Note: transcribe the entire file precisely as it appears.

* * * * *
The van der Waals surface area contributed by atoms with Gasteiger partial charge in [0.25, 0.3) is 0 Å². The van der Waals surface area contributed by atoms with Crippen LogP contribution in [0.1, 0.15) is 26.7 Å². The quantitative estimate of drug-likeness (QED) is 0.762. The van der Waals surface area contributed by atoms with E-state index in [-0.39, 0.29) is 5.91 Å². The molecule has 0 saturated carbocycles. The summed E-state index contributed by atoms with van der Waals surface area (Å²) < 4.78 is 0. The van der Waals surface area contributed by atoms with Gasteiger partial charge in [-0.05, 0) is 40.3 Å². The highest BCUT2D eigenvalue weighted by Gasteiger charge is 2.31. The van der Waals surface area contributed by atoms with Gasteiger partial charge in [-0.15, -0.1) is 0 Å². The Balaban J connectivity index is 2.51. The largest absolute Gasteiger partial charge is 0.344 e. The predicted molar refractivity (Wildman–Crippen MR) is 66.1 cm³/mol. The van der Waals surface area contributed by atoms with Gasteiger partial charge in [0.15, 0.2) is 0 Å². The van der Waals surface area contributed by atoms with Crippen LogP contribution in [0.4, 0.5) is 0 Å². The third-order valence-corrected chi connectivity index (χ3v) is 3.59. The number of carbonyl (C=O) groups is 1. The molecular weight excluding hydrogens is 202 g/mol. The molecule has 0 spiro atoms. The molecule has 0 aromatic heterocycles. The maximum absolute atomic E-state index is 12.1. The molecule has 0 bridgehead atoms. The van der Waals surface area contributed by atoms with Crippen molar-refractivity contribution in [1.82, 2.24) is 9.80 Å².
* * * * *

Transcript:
The van der Waals surface area contributed by atoms with Gasteiger partial charge in [0.25, 0.3) is 0 Å². The van der Waals surface area contributed by atoms with Crippen LogP contribution in [0.1, 0.15) is 26.7 Å². The quantitative estimate of drug-likeness (QED) is 0.762. The van der Waals surface area contributed by atoms with E-state index in [-0.39, 0.29) is 5.91 Å². The molecule has 0 saturated carbocycles. The summed E-state index contributed by atoms with van der Waals surface area (Å²) < 4.78 is 0. The van der Waals surface area contributed by atoms with Gasteiger partial charge in [-0.05, 0) is 40.3 Å². The highest BCUT2D eigenvalue weighted by Gasteiger charge is 2.31. The van der Waals surface area contributed by atoms with Gasteiger partial charge in [-0.15, -0.1) is 0 Å². The Balaban J connectivity index is 2.51. The largest absolute Gasteiger partial charge is 0.344 e. The predicted molar refractivity (Wildman–Crippen MR) is 66.1 cm³/mol. The van der Waals surface area contributed by atoms with Gasteiger partial charge in [0.15, 0.2) is 0 Å². The van der Waals surface area contributed by atoms with Crippen LogP contribution in [0.4, 0.5) is 0 Å². The third-order valence-corrected chi connectivity index (χ3v) is 3.59. The number of carbonyl (C=O) groups is 1. The molecular weight excluding hydrogens is 202 g/mol. The molecule has 0 spiro atoms. The molecule has 0 aromatic heterocycles. The maximum absolute atomic E-state index is 12.1. The molecule has 0 bridgehead atoms. The van der Waals surface area contributed by atoms with Crippen molar-refractivity contribution in [1.82, 2.24) is 9.80 Å².